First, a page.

I would recommend when you watch movies or anime to always set the subtitles to Japanese. If you don’t understand whats going on then you can watch it again with english sub but at lease once, watch the whole thing without the english sub. I find that when I’m trying to comprehend Japanese and I see an english translation, my eyes will always be drawn to the english and my mind shuts outs the Japanese.
seconding nihongo con teppei! I am listening to his beginner’s podcast and i really like that the episodes are short enough I can squeeze a few in while I’m doing chores or driving to work. I studied Japanese for three years in college and then spent roughly the same amount of time not studying at all, and I can still grasp about 90% of each ep.
I suggesting looking through the multiple threads of listening resources by using the search function, but most of all looking through the main threads:
Once you’ve decided on what type of media to focus on for listening comprehension, you can narrow down your online and forum searches a bit: podcasts, YouTube, drama CDs, JP dramas etc are all viable resources after all.
Good luck with your studies!
But just generally speaking, you just need listening practice to discern sound and interpret them. Experience is key, no matter what kind it is really frankly. So just go for something you truly enjoy or simply desperately want to understand and make that your focus. Keep doing it until you can “hear” as in understand while doing it. Expect it to take as much time as it took you to parse kanji and kana in reading to get a flow going at least if not more (since listening is just more vague for most to get at first).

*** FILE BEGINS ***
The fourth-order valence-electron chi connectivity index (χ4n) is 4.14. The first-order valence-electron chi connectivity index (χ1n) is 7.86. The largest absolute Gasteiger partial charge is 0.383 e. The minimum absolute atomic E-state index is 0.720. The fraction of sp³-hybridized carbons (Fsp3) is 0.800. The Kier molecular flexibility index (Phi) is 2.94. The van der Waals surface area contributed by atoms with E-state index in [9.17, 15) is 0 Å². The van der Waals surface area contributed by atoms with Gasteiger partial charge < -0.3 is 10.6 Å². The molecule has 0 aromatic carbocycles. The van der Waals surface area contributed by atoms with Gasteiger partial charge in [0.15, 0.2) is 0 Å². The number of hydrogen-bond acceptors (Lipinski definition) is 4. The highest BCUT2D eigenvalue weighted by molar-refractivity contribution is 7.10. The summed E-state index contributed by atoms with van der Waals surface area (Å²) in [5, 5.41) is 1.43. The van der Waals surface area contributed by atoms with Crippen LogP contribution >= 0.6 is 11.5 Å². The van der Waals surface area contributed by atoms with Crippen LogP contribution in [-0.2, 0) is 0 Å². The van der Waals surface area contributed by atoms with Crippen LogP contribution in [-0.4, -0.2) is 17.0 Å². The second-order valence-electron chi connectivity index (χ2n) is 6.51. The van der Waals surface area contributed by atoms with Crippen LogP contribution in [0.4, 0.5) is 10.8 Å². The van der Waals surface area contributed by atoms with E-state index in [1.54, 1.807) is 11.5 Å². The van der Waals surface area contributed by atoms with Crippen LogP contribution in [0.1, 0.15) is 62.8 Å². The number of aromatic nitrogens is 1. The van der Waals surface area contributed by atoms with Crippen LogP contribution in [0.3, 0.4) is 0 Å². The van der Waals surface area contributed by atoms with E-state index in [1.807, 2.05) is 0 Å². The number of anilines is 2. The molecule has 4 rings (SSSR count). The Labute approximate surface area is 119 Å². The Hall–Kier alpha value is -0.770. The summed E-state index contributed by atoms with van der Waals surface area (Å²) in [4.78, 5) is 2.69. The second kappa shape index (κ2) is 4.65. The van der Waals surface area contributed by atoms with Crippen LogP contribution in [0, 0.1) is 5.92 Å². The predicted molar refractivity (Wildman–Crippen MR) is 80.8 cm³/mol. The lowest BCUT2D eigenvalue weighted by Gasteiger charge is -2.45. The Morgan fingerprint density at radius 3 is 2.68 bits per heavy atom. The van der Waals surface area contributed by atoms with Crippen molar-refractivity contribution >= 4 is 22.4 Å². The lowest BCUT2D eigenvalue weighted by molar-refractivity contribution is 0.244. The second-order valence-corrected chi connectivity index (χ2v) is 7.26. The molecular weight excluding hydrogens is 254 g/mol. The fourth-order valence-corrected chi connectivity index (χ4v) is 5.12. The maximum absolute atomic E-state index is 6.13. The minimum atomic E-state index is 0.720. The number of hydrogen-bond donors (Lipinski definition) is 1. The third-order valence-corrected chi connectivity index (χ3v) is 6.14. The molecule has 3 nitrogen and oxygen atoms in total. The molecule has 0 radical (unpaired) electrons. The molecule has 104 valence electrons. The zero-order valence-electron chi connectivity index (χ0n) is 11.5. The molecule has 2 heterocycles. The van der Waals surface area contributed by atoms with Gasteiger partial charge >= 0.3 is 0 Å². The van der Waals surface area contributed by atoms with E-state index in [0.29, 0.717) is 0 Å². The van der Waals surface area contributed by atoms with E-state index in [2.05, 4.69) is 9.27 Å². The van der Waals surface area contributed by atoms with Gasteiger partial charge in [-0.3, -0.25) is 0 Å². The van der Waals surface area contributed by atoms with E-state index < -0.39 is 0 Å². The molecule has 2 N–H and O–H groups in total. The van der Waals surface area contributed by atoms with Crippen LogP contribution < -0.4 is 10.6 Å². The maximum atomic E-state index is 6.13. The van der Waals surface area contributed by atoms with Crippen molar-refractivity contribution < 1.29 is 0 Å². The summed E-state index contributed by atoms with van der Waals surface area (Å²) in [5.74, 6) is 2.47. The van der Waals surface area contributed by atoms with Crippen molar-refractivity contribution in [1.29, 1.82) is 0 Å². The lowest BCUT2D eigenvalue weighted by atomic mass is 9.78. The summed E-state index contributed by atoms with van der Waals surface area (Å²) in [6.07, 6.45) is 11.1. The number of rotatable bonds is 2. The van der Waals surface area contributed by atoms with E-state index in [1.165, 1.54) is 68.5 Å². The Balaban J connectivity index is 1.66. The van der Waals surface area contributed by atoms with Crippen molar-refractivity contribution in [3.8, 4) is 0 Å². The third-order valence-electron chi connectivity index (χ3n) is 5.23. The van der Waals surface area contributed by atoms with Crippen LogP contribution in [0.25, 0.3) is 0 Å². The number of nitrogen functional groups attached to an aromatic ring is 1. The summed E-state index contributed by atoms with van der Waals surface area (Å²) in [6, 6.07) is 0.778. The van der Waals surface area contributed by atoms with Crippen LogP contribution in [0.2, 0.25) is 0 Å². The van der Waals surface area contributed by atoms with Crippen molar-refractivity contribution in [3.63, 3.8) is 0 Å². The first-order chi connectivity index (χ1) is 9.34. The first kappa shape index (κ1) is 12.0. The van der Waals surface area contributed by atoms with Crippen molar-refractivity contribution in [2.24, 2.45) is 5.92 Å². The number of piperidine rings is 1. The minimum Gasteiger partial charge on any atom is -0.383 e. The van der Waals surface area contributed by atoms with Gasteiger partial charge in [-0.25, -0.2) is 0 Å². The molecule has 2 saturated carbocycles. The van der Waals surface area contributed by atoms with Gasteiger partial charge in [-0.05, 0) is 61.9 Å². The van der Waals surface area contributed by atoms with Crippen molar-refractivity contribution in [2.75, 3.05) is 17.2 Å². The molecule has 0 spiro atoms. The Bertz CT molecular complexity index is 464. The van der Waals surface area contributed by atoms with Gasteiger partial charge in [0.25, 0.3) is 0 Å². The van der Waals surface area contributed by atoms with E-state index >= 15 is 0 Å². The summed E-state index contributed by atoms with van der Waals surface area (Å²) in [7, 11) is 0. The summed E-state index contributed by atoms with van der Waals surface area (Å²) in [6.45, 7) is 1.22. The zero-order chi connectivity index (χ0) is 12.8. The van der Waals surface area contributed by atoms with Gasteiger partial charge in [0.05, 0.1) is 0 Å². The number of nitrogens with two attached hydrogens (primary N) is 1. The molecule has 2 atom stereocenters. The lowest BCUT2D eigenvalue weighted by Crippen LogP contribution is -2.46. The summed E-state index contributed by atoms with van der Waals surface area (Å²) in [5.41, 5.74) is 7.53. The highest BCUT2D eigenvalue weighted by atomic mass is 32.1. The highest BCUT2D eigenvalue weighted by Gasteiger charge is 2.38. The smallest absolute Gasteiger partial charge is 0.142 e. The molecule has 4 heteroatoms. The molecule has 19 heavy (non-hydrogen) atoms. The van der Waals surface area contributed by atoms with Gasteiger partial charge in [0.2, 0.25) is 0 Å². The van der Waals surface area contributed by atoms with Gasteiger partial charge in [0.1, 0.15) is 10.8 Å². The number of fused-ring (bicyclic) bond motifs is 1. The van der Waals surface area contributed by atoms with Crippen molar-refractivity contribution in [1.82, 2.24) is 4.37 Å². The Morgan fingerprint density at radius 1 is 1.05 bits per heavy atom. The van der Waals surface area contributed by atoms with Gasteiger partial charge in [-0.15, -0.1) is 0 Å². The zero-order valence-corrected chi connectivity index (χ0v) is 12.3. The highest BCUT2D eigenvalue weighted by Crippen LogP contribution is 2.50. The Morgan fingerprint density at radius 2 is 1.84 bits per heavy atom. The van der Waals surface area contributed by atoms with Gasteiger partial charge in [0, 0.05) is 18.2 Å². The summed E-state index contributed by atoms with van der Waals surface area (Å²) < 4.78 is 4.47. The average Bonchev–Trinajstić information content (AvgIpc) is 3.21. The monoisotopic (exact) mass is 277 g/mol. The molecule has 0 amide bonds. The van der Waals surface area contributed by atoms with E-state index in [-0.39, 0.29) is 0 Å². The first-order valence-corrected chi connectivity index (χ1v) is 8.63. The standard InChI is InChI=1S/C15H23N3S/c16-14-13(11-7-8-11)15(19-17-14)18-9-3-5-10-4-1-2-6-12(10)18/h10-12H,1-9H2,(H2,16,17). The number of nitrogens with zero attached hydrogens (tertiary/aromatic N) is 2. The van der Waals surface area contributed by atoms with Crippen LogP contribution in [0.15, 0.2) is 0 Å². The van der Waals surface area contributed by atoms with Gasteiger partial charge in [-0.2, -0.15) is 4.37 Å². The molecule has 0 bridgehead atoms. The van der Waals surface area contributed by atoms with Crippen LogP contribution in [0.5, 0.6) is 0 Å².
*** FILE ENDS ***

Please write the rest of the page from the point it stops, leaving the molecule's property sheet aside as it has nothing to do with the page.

But basically, don’t give up but just keep doing it and as some point you’ll simply start being able to interpret what’s being said.
Not as everything at once, but words, then phrases, then more phrases, then concepts and grammar…it just builds and builds. Be patient is the key!
Satori reader has excellent audio to go along with the reading material. Not free, but the content is excellent and will expose you to useful, natural dialog.
Note that you get a lot of context clues from anime/videos/movies, so pure audio like this can be more difficult (but better imho).
Been there before. The best thing to do is just start listening, but you dont have to do it cold turkey. If you’re starting at the bottom with a lot of kanji knowledge the best thing is to read subtitles in your native language and listen for the words you think they might say, its a good exercise and eventually you can turn them off and just enjoy what you enjoy. Language has no easy fix, the simplest solutions is to do more of the thing you need to do.
You improve listening comprehension by listening
I can highly recommend Hajimete no Otsukai on Netflix, they added it recently and it´s easy to understand.
Or, my Japanese teacher makes me listen to an audio book and then, after a few tries, he will send me the text so I can read it while I listen. The idea of that is : I try to understand most of the text by listening only and then, by reading the text, I try to get all the small details I couldn´t hear or understand. This is good training.
This is the first thing I listened to: https://youtube.com/playlist?list=PLt4c6vHCiki0pmKYIYa-cSSUk_lDbTwBr It is a story from a graded reader, The Bus, told very slowly with tons of questions.
I found it very helpful because of the many repetitions and slow speed. With time you can listen to faster and faster speech, but right at the beginning it is difficult to find something slow enough.
I don’t know you level at all so sorry if it’s too easy.
Maybe you can try this free elementary 1 and 2 course. Has easy audio and grammar too. https://www.irodori-online.jpf.go.jp/
I use that go back 10 seconds button a lot when I watch anime.
Nihongo con teppei has youtube playlists for different levels, e.g. this beginner one:
I like them a lot.
Here are some listening practice videos. She also has good grammar and vocabulary videos as well.
Thanks for introducing me to Lily’s site. Learning Japanese on my own, I don’t really practice output so it was a good challenge for me to write out the answers to the questions in her 聴解 videos in kanji and hiragana!